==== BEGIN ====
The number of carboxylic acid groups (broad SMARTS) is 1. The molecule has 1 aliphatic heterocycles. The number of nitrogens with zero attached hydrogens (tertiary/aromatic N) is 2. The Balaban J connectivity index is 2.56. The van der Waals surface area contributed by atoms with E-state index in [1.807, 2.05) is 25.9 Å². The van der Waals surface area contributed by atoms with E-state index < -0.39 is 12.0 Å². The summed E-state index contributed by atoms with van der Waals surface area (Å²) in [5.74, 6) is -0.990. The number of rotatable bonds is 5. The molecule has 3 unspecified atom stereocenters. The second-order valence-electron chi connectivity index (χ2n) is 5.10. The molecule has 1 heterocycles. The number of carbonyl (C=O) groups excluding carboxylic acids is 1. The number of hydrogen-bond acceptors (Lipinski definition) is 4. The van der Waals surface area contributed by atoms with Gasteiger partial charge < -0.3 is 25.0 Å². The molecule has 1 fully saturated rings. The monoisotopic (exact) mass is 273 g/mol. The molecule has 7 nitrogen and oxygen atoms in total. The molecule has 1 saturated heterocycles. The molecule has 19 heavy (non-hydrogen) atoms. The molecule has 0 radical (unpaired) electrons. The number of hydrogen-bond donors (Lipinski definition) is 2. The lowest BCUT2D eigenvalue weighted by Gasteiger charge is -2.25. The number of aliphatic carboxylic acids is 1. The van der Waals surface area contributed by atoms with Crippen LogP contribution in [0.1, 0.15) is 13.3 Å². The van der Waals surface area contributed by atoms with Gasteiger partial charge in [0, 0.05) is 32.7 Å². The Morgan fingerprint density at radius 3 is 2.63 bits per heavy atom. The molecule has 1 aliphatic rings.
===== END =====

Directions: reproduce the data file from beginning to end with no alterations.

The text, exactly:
The number of carboxylic acid groups (broad SMARTS) is 1. The molecule has 1 aliphatic heterocycles. The number of nitrogens with zero attached hydrogens (tertiary/aromatic N) is 2. The Balaban J connectivity index is 2.56. The van der Waals surface area contributed by atoms with E-state index in [1.807, 2.05) is 25.9 Å². The van der Waals surface area contributed by atoms with E-state index < -0.39 is 12.0 Å². The summed E-state index contributed by atoms with van der Waals surface area (Å²) in [5.74, 6) is -0.990. The number of rotatable bonds is 5. The molecule has 3 unspecified atom stereocenters. The second-order valence-electron chi connectivity index (χ2n) is 5.10. The molecule has 1 heterocycles. The number of carbonyl (C=O) groups excluding carboxylic acids is 1. The number of hydrogen-bond acceptors (Lipinski definition) is 4. The van der Waals surface area contributed by atoms with Gasteiger partial charge < -0.3 is 25.0 Å². The molecule has 1 fully saturated rings. The monoisotopic (exact) mass is 273 g/mol. The molecule has 7 nitrogen and oxygen atoms in total. The molecule has 1 saturated heterocycles. The molecule has 19 heavy (non-hydrogen) atoms. The molecule has 0 radical (unpaired) electrons. The number of hydrogen-bond donors (Lipinski definition) is 2. The lowest BCUT2D eigenvalue weighted by Gasteiger charge is -2.25. The number of aliphatic carboxylic acids is 1. The van der Waals surface area contributed by atoms with Crippen LogP contribution in [0.1, 0.15) is 13.3 Å². The van der Waals surface area contributed by atoms with Gasteiger partial charge in [0, 0.05) is 32.7 Å². The Morgan fingerprint density at radius 3 is 2.63 bits per heavy atom. The molecule has 1 aliphatic rings.